Comment 12 V Stuart Foote 2021-08-01 20:54:13 UTC
(In reply to Roeland from comment #11)
> So the SCVG is easily convertible to pptx or odp then? Because this is what
> this report is about.
> 

No. Multi image SMIL 2.0 SVG is not "easily convertable" to pptx or odp. Think of it more like an uneditable PDF. Delivery of a final viewing only format.

> Again, this is not a (proprietary) format, just a way of exporting your
> presentation..

Sorry, MS pptx "Picture Presentation" is a proprietary format and is not intended to be edited--just viewed.

The LibreOffice supported SMIL 2.0 SVG slide show is the closest you will get from an ODF Presentation. It will open and display cleanly in a web browser.
Comment 13 Roeland 2021-08-30 19:18:52 UTC
(In reply to V Stuart Foote from comment #12)


> Sorry, MS pptx "Picture Presentation" is a proprietary format and is not
> intended to be edited--just viewed.

It is indeed ment not to be edited, which is also the goal of this enhancement request?


So in the end, this request gets closed, without any real alternative when someone wants to have his/her slideshow converted to an uneditable slideshow within the same format? A pity.
Comment 14 Andrea Console 2022-08-22 09:30:26 UTC
I would like to support Roeland's request and ask for the bug to be REOPENED.
I think this is an important feature that LibreOffice Impress is missing.
When I take a presentation with me to a public event, I need this feature because:

- I don't want to leave an editable presentation to my audience.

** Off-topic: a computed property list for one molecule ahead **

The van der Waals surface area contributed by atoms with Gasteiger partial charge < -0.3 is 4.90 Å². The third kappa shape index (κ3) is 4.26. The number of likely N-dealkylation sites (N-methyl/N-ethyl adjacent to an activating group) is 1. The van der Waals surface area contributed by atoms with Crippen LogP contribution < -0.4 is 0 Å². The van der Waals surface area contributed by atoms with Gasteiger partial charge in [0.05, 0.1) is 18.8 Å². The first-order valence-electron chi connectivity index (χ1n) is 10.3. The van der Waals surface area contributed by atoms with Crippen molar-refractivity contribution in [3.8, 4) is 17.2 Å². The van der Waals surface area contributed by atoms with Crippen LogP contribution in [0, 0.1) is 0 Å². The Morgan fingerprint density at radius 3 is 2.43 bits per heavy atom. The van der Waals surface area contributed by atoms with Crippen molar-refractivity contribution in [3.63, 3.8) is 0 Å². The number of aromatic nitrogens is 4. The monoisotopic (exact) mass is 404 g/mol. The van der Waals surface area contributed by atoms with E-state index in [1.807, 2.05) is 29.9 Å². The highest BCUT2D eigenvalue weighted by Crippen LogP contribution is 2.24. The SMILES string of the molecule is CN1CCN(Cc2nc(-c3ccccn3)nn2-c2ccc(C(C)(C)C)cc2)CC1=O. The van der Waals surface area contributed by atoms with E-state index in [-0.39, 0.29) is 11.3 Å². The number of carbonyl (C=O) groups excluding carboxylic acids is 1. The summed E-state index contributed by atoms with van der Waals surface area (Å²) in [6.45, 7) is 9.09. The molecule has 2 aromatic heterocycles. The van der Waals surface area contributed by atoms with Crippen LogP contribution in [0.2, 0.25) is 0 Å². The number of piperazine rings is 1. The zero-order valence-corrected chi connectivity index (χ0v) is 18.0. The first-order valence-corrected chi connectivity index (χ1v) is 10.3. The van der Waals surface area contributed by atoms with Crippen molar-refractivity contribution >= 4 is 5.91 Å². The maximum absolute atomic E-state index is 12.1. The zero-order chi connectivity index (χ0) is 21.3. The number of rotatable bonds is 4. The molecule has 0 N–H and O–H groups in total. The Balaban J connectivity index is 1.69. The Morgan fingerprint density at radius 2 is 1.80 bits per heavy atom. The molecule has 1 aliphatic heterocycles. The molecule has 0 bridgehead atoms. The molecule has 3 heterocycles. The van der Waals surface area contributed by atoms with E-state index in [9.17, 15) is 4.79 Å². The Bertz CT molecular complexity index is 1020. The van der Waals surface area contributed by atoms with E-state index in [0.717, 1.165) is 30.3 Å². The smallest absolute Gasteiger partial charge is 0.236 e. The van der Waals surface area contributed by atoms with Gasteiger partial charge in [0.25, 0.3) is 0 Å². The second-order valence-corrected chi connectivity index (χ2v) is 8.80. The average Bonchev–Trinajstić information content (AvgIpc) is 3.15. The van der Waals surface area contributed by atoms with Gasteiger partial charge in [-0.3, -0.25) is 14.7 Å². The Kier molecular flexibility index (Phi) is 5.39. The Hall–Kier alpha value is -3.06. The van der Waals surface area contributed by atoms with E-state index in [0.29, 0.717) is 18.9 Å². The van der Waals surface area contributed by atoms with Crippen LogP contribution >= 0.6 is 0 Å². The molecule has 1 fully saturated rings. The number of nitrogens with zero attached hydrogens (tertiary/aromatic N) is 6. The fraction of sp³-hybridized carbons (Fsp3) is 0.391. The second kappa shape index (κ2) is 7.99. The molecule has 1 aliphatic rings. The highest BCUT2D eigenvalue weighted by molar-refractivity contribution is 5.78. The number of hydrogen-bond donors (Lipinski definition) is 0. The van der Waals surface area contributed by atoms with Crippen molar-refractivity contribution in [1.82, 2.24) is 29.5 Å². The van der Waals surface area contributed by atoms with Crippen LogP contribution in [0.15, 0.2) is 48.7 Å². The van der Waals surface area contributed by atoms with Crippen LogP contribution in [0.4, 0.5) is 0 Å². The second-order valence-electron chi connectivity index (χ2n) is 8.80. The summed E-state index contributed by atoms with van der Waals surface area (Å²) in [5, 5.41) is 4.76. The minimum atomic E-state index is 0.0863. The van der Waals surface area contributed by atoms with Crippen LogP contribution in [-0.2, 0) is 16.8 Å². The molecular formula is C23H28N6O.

- The computer I will use may not have a pdf viewer or, best case, may have a pdf viewer that I am unable to use effectively for the presentation (am I supposed to be able to use any pdf viewer on the market?). 

-  Presentation software has a number of functions that are usually not available with pdf viewers (e.g. previewing the next slide). Impress is (also) a software to give presentations; most (if not all) pdf viewer (or the browser) are not comparable.


I would like to make it clear that he required function does not involve any 'proprietary format'. I could create an odp presentation from the images obtained by saving the original presentation as images (and that would be my only choice if I did not have MS Office at my disposal), but it is a lot of work.
Comment 15 Heiko Tietze 2022-08-22 09:54:02 UTC
PDF is omnipresent meanwhile IMO, but what speaks against SVG?
Comment 16 Andrea Console 2022-08-22 11:16:00 UTC
I think points 2 and 3 in the list are self-explanatory.
In general, I think that a tool that you know how to handle (there are not so many options on the market) and that has been made specifically for giving presentations is the only reasonable choice in a professional environment.
Comment 17 Andrea Console 2022-08-22 11:28:27 UTC
To be clear, I am not familiar with a SMIL 2.0 SVG slide show, but I assume that it has none of the nice features that a slide show in Impress offers. If the latters are considered useless, then they should be removed from Impress, too.
Comment 18 Heiko Tietze 2022-08-22 11:30:25 UTC
(In reply to Andrea Console from comment #14)
> - I don't want to leave an editable presentation to my audience.
That's a clear use case- and PDF and SVG provide this.

> - The computer I will use may not have a pdf viewer or, best case, may have
> a pdf viewer that I am unable to use effectively for the presentation (am I
> supposed to be able to use any pdf viewer on the market?). 
Do you have an example?

> -  Presentation software has a number of functions that are usually not